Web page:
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How Do I Prevent Myself from Getting Diabetes?

Prevent Diabetes and Pre-Diabetes with Proper Nutrition and Lifestyle Changes
Follow These 4 Steps to Help Prevent Diabetes in Your Family
November is National Diabetes Month. Not only is this of great importance to me because of the growing number of diabetes diagnosis each year, but this is also close to home for me because two of my brothers live with Type 1 Insulin Dependent Diabetes Mellitus. One was diagnosed at the age of 4 and the other at the age of 25, both after becoming ill from viral infections.

This year’s attention for National Diabetes Month is on preventing diabetes and pre-diabetes. Pre-diabetes is a term used to describe blood sugar levels are above normal but still below the diabetes threshold. Pre-diabetes blood sugar can be such as regular exercise and nutritious diet.

However, if ignored, pre-diabetes blood sugar levels can climb causing the body to respond by producing more insulin. When more insulin is circulating in the blood, the cells can become “desensitized” to the presence of insulin causing the insulin resistance that leads to Type 2 Diabetes.

The good news, both pre-diabetes and Type 2 Diabetes are almost always 100% controllable with lifestyle factors alone. Read here how Lee’s doctor was able to take him off of all diabetes medication within 5 months of starting MOTIVFIT’s Therapeutic Nutrition Coaching program.

Lifestyle factors also play a role in reducing the risk of developing the autoimmune response known to cause Type 1 Diabetes. For those that already have Type 1 Diabetes, lifestyle modifications will help to stabilize blood sugar, in turn reducing the risk of long term complications such as neuropathy, heart disease, and blindness.

So what steps can you take to prevent diabetes for yourself?

I’m glad you asked.

1. Move more. Increased activity not only reduces blood sugar but it increases your insulin sensitivity which means your body is able to metabolize blood sugar more effectively by taxing the pancreas less.

Aim to get at least 30 minutes or more of moderate intensity movement per day on most days of the week. It is best to exercise 1-2 hours after a meal. Note: if you are insulin-dependent, be sure to check your blood sugar prior to exercise.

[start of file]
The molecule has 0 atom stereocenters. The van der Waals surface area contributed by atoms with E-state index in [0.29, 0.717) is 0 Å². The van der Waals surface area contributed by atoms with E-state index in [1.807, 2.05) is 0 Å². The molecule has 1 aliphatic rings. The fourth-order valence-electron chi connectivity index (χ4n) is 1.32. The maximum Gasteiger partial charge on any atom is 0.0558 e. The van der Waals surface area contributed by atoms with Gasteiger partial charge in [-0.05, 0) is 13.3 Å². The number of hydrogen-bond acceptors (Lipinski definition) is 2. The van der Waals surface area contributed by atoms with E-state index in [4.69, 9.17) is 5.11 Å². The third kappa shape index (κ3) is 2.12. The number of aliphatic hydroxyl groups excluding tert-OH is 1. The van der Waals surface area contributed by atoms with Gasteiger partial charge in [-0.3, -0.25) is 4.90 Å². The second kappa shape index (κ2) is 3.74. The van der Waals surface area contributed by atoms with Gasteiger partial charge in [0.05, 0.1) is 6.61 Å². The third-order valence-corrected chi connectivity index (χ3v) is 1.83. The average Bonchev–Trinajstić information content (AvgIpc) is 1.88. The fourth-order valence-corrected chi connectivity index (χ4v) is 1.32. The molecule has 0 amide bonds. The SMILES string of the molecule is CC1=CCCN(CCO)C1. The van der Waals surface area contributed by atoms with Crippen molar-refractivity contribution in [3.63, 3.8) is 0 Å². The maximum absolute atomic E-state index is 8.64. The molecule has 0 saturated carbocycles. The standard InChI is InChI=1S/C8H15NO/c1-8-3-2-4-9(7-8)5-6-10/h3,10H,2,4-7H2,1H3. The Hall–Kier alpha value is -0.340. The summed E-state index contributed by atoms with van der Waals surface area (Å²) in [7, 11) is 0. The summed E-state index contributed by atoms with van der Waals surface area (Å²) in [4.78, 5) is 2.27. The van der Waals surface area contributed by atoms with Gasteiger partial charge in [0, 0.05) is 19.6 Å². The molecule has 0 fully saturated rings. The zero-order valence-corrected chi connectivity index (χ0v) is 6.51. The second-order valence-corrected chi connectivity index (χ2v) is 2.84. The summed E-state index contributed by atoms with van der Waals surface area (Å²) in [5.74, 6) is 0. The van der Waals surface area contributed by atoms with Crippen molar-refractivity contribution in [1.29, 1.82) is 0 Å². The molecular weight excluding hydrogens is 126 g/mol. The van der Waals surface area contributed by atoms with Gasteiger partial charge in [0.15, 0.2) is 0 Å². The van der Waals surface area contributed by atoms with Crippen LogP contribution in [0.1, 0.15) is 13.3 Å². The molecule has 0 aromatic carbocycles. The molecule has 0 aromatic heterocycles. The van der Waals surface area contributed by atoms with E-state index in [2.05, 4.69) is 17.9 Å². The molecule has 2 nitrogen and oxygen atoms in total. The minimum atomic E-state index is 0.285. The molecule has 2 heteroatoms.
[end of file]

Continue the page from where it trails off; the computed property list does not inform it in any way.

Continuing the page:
2. Eat less. Refined sugars and grains are not only lacking in the nutrient department, but they are processed quickly in the digestive tract and can raise blood sugar rapidly. It’s best to keep foods like crackers, chips, breads, cereals, and treats out of the house all together so that you aren’t bothered with the temptation.

If you are diabetic or pre-diabetic, aim to keep your daily sugar intake under 20 grams per day. A quick look at the food label will tell you how much sugar is in the foods you’re eating.

3. Eat more. Fiber from vegetables like broccoli, protein from lean animal sources like chicken, and healthy fats like avocado. These foods work synergistically and combining vegetables, protein, and fat together in one meal helps to provide your body with the vitamins and nutrients it needs to function optimally to keep blood sugar levels stabilized.

You’ll also want to eat more foods known to reduce blood sugar and increase insulin sensitivity such as cinnamon, garlic, and turmeric. Be sure to see this month’s recipe for Hot Cinnamon Tea 

4. Improve immune function. Not only can stress from illness raise blood sugar, but  coxsackievirus, enterovirus, and SARS-CoV-2 virus are all clinically documented to be linked to the autoimmune response in the body responsible for damaging the insulin producing beta cells of the pancreas that cause Type 1 diabetes.

Maintaining a strong immune system with a nourishing meal plan, regular exercise, reduced toxins, adequate sleep, and immune boosting supplementation may help to prevent infections that can lead to an autoimmune onset.

Many of the health problems plaguing today’s society, such as diabetes, are a result of poor nutrition and lifestyle factors. MOTIVFIT fitness and nutrition coaching helps support your body and enhance its ability to heal.

If you have diabetes, or pre-diabetes, or you know someone who does, schedule a complimentary Health and Lifestyle Evaluation to learn how you can successfully lower blood sugar levels naturally.

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